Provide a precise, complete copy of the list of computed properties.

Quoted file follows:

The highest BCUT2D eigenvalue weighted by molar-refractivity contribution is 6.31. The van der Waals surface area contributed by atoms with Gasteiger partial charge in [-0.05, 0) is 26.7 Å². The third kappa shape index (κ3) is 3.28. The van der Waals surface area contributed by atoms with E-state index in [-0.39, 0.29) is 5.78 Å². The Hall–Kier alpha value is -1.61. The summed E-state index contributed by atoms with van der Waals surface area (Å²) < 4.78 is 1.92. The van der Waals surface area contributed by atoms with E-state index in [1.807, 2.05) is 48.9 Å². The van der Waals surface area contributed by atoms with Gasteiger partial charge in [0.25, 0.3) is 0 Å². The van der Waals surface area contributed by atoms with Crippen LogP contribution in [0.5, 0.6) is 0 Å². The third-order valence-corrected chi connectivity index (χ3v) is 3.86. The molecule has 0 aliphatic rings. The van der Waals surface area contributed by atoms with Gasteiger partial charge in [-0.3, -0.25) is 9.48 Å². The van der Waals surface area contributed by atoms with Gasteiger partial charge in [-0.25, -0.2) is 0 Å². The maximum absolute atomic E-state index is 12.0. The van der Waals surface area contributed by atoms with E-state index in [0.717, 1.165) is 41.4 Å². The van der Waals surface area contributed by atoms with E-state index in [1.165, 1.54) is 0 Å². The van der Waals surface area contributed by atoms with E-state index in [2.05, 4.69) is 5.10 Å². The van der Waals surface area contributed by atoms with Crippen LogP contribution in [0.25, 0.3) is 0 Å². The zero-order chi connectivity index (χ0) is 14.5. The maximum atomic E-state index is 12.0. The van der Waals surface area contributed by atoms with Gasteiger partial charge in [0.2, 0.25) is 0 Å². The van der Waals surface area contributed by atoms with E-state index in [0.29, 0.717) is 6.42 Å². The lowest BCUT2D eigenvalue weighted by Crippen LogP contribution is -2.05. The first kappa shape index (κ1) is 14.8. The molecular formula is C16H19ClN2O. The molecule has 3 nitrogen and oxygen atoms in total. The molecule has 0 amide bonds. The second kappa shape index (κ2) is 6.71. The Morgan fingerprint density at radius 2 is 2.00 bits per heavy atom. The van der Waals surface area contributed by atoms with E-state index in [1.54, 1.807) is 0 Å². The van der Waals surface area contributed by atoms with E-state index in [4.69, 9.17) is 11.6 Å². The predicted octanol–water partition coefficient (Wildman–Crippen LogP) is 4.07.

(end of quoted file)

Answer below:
The highest BCUT2D eigenvalue weighted by molar-refractivity contribution is 6.31. The van der Waals surface area contributed by atoms with Gasteiger partial charge in [-0.05, 0) is 26.7 Å². The third kappa shape index (κ3) is 3.28. The van der Waals surface area contributed by atoms with E-state index in [-0.39, 0.29) is 5.78 Å². The Hall–Kier alpha value is -1.61. The summed E-state index contributed by atoms with van der Waals surface area (Å²) < 4.78 is 1.92. The van der Waals surface area contributed by atoms with E-state index in [1.807, 2.05) is 48.9 Å². The van der Waals surface area contributed by atoms with Gasteiger partial charge in [0.25, 0.3) is 0 Å². The van der Waals surface area contributed by atoms with Crippen LogP contribution in [0.5, 0.6) is 0 Å². The third-order valence-corrected chi connectivity index (χ3v) is 3.86. The molecule has 0 aliphatic rings. The van der Waals surface area contributed by atoms with Gasteiger partial charge in [-0.3, -0.25) is 9.48 Å². The van der Waals surface area contributed by atoms with Gasteiger partial charge in [-0.25, -0.2) is 0 Å². The maximum absolute atomic E-state index is 12.0. The van der Waals surface area contributed by atoms with E-state index in [0.717, 1.165) is 41.4 Å². The van der Waals surface area contributed by atoms with E-state index in [1.165, 1.54) is 0 Å². The van der Waals surface area contributed by atoms with E-state index in [2.05, 4.69) is 5.10 Å². The van der Waals surface area contributed by atoms with Crippen LogP contribution in [0.25, 0.3) is 0 Å². The zero-order chi connectivity index (χ0) is 14.5. The maximum atomic E-state index is 12.0. The van der Waals surface area contributed by atoms with Gasteiger partial charge in [0.2, 0.25) is 0 Å². The van der Waals surface area contributed by atoms with E-state index in [0.29, 0.717) is 6.42 Å². The lowest BCUT2D eigenvalue weighted by Crippen LogP contribution is -2.05. The first kappa shape index (κ1) is 14.8. The molecular formula is C16H19ClN2O. The molecule has 3 nitrogen and oxygen atoms in total. The molecule has 0 amide bonds. The second kappa shape index (κ2) is 6.71. The Morgan fingerprint density at radius 2 is 2.00 bits per heavy atom. The van der Waals surface area contributed by atoms with E-state index in [1.54, 1.807) is 0 Å². The van der Waals surface area contributed by atoms with E-state index in [4.69, 9.17) is 11.6 Å². The predicted octanol–water partition coefficient (Wildman–Crippen LogP) is 4.07.